Occupied Palestinian territory | News | Gaza: concern over ongoing shortage of essential drugs and disposables, August 2011

Gaza: concern over ongoing shortage of essential drugs and disposables, August 2011

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As of the end of August, approximately one third of the items in the essential drug list (156 out of 480) and 27 percent of the medical disposable items (186 out of 700) were at “zero level” at the Central Drug Store (CDR) in the Gaza Strip. This means that stocks are depleted to less than one month’s supply, whereas a three-month stock at the CDS level is considered necessary to guarantee continued health services. These shortages directly affect the delivery of health services at facilities run by the Ministry of Health (MoH), which provide 40 percent of primary health care (54 clinics) and 80 percent of hospital care services (13 hospitals). Among the main types of drug items currently at zero stock are anti-infective drugs (22 percent) and cancer drugs (12 percent). Shortages in the latter may increase the need for referrals to outside hospitals, resulting in an increase in the MoH’s expenditures for each cancer patient by some 400 percent.

The procurement of drugs and disposables for all MoH facilities in the oPt is carried out centrally in the West Bank; the pharmaceutical suppliers deliver the medications to the CDS in Ramallah, from where they are distributed to other MoH storage or health care facilities, including to the CDS in Gaza. 

While the shortage of drugs is a chronic problem in Gaza, the depth of the seriousness of the shortage has increased over time: in 2006, the average of drugs at zero level was 14 percent of the list, while in 2010 it stood at 23 percent, and, so far, in 2011 it is at 33 percent.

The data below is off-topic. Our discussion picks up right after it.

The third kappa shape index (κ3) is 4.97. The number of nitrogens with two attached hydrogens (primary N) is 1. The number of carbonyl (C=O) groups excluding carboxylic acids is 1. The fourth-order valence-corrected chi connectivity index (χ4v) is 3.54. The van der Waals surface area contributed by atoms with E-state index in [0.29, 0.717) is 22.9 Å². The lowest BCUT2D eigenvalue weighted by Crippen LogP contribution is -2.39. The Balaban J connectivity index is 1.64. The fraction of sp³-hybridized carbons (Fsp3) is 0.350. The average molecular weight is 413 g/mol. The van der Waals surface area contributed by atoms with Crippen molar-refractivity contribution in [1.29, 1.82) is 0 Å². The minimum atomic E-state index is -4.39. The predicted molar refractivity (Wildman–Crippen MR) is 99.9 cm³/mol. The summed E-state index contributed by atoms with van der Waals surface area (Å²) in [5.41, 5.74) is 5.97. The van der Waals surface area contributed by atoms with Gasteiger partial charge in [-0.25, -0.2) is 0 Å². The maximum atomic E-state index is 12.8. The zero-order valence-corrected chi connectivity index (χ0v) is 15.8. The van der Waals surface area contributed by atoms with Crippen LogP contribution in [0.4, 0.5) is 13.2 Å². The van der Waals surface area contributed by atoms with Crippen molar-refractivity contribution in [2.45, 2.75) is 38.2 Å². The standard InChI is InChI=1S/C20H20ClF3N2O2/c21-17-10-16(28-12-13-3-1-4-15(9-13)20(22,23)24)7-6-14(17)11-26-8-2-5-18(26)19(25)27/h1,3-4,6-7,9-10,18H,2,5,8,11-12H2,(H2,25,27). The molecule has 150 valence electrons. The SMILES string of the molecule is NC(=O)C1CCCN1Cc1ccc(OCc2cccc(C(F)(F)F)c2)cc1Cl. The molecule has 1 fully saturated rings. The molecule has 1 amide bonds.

The MoH in Ramallah cites budgetary restrictions as the main reason for the drug shortages, as pharmaceutical suppliers become more reluctant to deliver when there is a backlog of outstanding payments. The political rift between Fatah in the West Bank and Hamas in Gaza has also affected the operations of the Palestinian Authority in terms of disrupted communication, planning and sharing of resources. However, the fact that drug shortages existed prior to the split between the two authorities points to the existence of deficiencies the supply and logistics chain.14 The shortages may be partially attributed also to the increase in the number of items on the essential drug list,15 at the same time as demand has increased due to a growing population and the opening of new health facilities.

Accessibility and affordability to essential drugs is a key component of the right to health of a person. For poor households, the out-of-pocket purchase of medicines is often their largest health care expense and absorbs a high percentage of household income. While the impact of drug shortages may not be detected immediately, the unavailability of essential medications in government clinics negatively affects personal and community health and well being, despite people’s coping mechanisms. Patients who cannot find their medication in the MoH may try to obtain it, or an alternative to it, from other sources, such as UNRWA clinics or NGOs, or may hoard medicines when they do find them available. UNRWA clinics have noted in 2011 that there has been a noticeable increase in the consumption of specific drugs for hypertension and diabetic patients. Other patients who cannot utilize UNRWA services might skip their drug dose or buy it from the private market.

Monthly expenditures for patients with common chronic diseases can be a substantial financial burden for poor families if they have to buy prescriptions on the private market. A diabetic patient, who requires insulin as their line of treatment, must spend NIS 200 or more every month, while patients who depend on blood sugar lowering agents will pay from NIS 40 to 120 according to the type and the dose of drug. Patients who use lipid lowering agents, usually the elderly, will pay from NIS 50-70 monthly to buy their medications. Asthmatic patients will pay NIS 24 for a common inhaler. In July, medical care in Gaza increased by 2.3 percent, and was the higher major expenditure group for Gaza households, according to the consumer price index for the month.

You can access this text in OCHA Humanitarian Monitor, August 2011, page 6 and 7